WebMD Weight Loss Clinic: All About Olive Oil

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This oil’s got history going for it, that’s for sure. One of the oldest known cultivated trees in the world, the olive tree is native to Asia Minor. It is thought to have spread to the Mediterranean region — now well-known for its use of olive oil — about 6,000 years ago.

You can buy domestic olive oil (using mostly Californian grown olives) or imported oils from France, Greece, Spain, and Italy.

This uniquely green and flavorful oil can be less green and less flavorful, depending on the type you buy. If you want to use it at high temperatures or in baking, try one of the “light” olive oils. This type goes through a fine filtration process, producing lighter-colored oil that lacks the classic olive flavor.

What if you want a fragrant and flavorful oil, for salad dressings or for adding to a dish after cooking? Olive oil that’s extra-virgin and cold-pressed (a chemical-free process that involves only pressure, producing an oil with low acidity) is considered the fruitiest and finest type, according to The Food Network’s online encyclopedia.

More and more people are cooking with olive oil, perhaps because Mediterranean cuisine is in vogue, or because of the oil’s distinctive flavor, or its potential health benefits. How about all of the above?

A Smart Fat

Nutrition experts consider omega-3 fatty acids, a type of polyunsaturated fat found in fish and some plant foods, to be a “smart fat.” The other “smart fat” is monounsaturated fat — the type olive oil is rich in.

Environmental Saturated fat — found mostly in animal products and in palm and coconut oils — is the main dietary cause of high makeup of some different types of vegetable oils:

Type of oil % Monounsaturated fat % Polyunsaturated fat % heart disease risks — with a few strings attached. The claim says that “limited and not conclusive scientific evidence” suggests that eating about 2 tablespoons of olive oil daily may reduce the risk of antioxidants in olive oil fell sharply after 12 months in storage — even under the best of storage conditions.

Here are four ways to keep the antioxidant levels in your olive oil high:

  • Buy olive oil in amounts you will use within 6 months.
  • Buy it from busy stores that are likely to sell a lot of olive oil (to ensure that it hasn’t been sitting on the shelf for very long).
  • Store it in opaque, airtight bottles or metal tins, away from light and heat.
  • If you keep it in the refrigerator, it is less likely to go rancid). Refrigerated oil will become cloudy and thick — but don’t worry. It will still have the same quality and taste, and will become liquid and clear again when brought back to room temperature.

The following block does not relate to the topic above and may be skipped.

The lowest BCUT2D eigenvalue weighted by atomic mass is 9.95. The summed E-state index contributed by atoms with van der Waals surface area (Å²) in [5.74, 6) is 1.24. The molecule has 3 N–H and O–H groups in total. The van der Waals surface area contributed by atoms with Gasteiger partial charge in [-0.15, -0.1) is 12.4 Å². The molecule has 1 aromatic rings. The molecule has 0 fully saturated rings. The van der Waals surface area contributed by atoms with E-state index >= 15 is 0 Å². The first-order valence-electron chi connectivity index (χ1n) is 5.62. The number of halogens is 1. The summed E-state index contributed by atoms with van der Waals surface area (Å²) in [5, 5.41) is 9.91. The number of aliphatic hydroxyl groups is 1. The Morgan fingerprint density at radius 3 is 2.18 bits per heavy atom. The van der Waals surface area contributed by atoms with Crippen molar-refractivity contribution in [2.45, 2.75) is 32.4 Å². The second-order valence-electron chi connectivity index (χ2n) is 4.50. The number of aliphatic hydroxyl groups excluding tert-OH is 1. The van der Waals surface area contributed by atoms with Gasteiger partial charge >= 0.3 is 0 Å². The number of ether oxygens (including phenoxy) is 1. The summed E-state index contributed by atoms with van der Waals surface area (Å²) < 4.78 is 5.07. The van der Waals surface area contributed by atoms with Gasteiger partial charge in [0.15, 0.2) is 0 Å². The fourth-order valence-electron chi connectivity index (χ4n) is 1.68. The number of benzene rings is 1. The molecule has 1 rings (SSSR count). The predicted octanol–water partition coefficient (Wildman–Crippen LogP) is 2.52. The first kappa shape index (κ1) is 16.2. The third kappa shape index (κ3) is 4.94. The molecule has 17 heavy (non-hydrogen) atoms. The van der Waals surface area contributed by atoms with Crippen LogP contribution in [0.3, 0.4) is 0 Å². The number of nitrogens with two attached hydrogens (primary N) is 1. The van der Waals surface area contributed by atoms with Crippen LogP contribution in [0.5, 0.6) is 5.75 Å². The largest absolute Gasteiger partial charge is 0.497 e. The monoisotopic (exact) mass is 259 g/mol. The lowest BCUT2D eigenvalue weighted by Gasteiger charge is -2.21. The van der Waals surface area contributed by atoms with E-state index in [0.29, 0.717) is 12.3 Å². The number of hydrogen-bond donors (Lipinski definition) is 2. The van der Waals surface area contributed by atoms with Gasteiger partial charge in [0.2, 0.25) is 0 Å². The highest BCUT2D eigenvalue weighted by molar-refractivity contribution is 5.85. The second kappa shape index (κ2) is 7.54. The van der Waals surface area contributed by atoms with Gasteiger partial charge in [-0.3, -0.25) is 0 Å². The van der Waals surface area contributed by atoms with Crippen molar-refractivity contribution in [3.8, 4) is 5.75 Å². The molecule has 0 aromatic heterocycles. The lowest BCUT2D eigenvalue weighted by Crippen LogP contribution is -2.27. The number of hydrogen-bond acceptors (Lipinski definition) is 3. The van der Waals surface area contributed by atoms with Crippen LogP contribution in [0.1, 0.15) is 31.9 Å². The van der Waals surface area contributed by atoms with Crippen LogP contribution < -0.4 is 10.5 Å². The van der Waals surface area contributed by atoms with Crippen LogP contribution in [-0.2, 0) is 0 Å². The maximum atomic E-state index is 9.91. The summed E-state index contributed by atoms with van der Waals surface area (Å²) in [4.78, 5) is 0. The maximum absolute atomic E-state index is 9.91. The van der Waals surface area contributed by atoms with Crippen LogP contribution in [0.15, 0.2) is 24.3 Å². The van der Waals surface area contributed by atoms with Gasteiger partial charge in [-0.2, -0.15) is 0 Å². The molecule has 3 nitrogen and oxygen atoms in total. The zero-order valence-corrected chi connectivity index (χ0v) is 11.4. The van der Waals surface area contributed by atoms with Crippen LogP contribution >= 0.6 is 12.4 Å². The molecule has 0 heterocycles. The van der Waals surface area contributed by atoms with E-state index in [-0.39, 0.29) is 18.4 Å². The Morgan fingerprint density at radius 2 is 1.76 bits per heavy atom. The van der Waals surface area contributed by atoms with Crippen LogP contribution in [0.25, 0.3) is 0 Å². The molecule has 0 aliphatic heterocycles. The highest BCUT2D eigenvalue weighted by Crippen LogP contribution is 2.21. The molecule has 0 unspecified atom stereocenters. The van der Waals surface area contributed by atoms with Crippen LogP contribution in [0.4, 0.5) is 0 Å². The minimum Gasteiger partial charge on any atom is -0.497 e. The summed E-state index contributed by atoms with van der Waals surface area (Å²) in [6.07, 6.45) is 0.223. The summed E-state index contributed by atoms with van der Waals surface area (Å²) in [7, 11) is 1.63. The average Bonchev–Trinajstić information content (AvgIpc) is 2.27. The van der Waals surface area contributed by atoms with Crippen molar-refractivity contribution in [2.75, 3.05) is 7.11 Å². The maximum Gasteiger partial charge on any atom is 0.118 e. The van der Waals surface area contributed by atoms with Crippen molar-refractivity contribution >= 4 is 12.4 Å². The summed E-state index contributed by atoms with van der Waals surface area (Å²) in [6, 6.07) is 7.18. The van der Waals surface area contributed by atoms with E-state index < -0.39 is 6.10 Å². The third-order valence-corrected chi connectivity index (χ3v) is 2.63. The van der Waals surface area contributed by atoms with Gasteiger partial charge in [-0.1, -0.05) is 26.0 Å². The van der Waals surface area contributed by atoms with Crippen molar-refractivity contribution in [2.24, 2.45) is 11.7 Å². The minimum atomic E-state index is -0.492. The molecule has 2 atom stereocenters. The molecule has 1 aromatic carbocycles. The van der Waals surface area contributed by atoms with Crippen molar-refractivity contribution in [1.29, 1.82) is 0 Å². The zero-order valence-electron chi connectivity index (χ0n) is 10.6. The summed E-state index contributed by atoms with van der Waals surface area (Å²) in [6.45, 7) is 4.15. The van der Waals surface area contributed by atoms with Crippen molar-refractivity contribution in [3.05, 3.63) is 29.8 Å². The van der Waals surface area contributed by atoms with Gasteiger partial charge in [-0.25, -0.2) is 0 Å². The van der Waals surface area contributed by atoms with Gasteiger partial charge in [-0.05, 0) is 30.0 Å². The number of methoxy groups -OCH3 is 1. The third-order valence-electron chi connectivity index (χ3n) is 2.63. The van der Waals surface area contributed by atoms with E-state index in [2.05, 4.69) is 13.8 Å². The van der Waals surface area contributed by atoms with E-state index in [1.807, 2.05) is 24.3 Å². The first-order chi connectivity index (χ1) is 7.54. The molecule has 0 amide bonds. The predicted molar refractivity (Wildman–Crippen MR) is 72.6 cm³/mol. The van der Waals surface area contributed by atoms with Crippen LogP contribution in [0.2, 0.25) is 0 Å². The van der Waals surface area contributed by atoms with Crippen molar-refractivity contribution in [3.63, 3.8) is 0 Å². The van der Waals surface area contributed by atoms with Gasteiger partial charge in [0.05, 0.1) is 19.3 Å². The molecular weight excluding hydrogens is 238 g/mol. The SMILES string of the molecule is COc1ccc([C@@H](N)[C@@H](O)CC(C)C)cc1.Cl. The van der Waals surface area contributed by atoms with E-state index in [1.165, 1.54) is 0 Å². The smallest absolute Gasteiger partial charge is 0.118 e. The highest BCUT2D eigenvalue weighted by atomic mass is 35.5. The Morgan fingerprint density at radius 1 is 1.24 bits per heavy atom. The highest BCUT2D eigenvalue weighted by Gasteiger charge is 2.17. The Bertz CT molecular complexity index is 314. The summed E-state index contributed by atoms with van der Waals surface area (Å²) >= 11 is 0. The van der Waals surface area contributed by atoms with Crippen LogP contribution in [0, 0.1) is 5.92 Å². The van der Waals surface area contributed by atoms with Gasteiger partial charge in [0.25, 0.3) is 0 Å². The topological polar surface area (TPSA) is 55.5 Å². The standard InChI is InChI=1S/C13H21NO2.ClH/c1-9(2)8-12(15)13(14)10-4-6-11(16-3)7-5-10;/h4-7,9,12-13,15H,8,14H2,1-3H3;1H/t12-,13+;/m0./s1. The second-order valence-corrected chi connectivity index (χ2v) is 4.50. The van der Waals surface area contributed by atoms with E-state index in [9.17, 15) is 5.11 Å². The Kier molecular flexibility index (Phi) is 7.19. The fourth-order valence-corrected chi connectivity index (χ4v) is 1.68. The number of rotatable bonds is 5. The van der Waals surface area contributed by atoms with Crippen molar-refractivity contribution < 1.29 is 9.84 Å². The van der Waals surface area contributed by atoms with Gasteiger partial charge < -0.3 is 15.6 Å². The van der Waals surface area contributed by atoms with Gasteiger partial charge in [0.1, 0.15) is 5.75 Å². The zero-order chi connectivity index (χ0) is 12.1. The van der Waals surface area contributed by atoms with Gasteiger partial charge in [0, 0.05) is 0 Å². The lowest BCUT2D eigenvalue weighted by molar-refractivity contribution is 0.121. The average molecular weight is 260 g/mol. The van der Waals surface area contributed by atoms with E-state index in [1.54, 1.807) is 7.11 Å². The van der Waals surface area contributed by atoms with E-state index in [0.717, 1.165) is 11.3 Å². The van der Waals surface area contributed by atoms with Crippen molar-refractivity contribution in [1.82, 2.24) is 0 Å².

Olive Oil Recipes

Perhaps the best reason for using olive oil is its distinctive flavor. It adds zip to everything from pesto sauce to meats to roasted veggies (you can even use milder varieties for baking). Here are recipes for a couple of savory dishes to get you started.

Basil Bread

Journal as: 1 slice bread + 1 teaspoon oil
OR 1 slice bread + 1 tablespoon nuts

1 cup fresh basil leaves, slightly packed
1/4 cup toasted pine nuts (toast by heating in nonstick skillet on medium heat, stirring often, until golden brown)
1/4 cup extra-virgin olive oil
1/2 cup shredded Parmesan cheese
Pinch salt (optional)
10 inch-thick slices of French or sourdough bread, preferably made with part whole-wheat flour

  • Put all of the ingredients except the bread in a small food processor. Pulse briefly to blend well.
  • Spread about 1/2 tablespoon spread on each bread slice and place on foil-lined cookie sheet. Broil about 6 inches from heat, watching carefully, until spread is bubbly and lightly brown (two-three minutes).

Yield: 10 pieces

Per slice of bread with spread (using part whole-wheat French bread): 132 calories, 4 g protein, 12 g carbohydrate, 8 g fat (1.5 g saturated fat, 4.9 g monounsaturated fat, 1.3 g polyunsaturated fat), 2 mg breasts (placing them so they are nice and flat and covering the olive oil in the bottom of the skillet). Brown for two-three minutes, sprinkle the top with pepper, then flip to brown the other side for two to three minutes.

  • Turn heat down to LOW and drizzle the lemon juice and water, chicken broth, or wine over the top. Cover skillet immediately and cook until chicken is cooked throughout (about 15 more minutes).
  • Serve the chicken with or without the lemon broth in the bottom of the skillet.
  • Yield: 4 servings

    Per serving (with broth from pan): 188 calories, 27 g protein, 2 g carbohydrate, 7.5 g fat (1.5 g saturated fat, 4.4 g monounsaturated fat, 1 g polyunsaturated fat), 73 mg cholesterol, 0.1 g fiber, 64 mg sodium. Calories from fat: 37%.